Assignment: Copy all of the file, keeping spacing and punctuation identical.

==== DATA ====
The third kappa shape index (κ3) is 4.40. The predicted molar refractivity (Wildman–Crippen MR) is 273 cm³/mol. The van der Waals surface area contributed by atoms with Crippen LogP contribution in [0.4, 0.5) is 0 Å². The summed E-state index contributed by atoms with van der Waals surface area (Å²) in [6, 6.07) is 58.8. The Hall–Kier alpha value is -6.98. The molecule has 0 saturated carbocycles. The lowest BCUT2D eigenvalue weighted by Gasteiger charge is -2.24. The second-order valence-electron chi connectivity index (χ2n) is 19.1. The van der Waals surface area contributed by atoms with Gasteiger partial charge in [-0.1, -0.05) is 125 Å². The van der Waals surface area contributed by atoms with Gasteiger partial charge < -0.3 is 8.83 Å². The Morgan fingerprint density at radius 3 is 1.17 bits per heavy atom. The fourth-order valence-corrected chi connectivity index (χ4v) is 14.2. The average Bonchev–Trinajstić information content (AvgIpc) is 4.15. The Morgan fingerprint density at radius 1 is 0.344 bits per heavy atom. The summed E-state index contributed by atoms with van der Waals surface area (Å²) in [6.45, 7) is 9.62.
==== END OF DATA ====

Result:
The third kappa shape index (κ3) is 4.40. The predicted molar refractivity (Wildman–Crippen MR) is 273 cm³/mol. The van der Waals surface area contributed by atoms with Crippen LogP contribution in [0.4, 0.5) is 0 Å². The summed E-state index contributed by atoms with van der Waals surface area (Å²) in [6, 6.07) is 58.8. The Hall–Kier alpha value is -6.98. The molecule has 0 saturated carbocycles. The lowest BCUT2D eigenvalue weighted by Gasteiger charge is -2.24. The second-order valence-electron chi connectivity index (χ2n) is 19.1. The van der Waals surface area contributed by atoms with Gasteiger partial charge in [-0.1, -0.05) is 125 Å². The van der Waals surface area contributed by atoms with Gasteiger partial charge < -0.3 is 8.83 Å². The Morgan fingerprint density at radius 3 is 1.17 bits per heavy atom. The fourth-order valence-corrected chi connectivity index (χ4v) is 14.2. The average Bonchev–Trinajstić information content (AvgIpc) is 4.15. The Morgan fingerprint density at radius 1 is 0.344 bits per heavy atom. The summed E-state index contributed by atoms with van der Waals surface area (Å²) in [6.45, 7) is 9.62.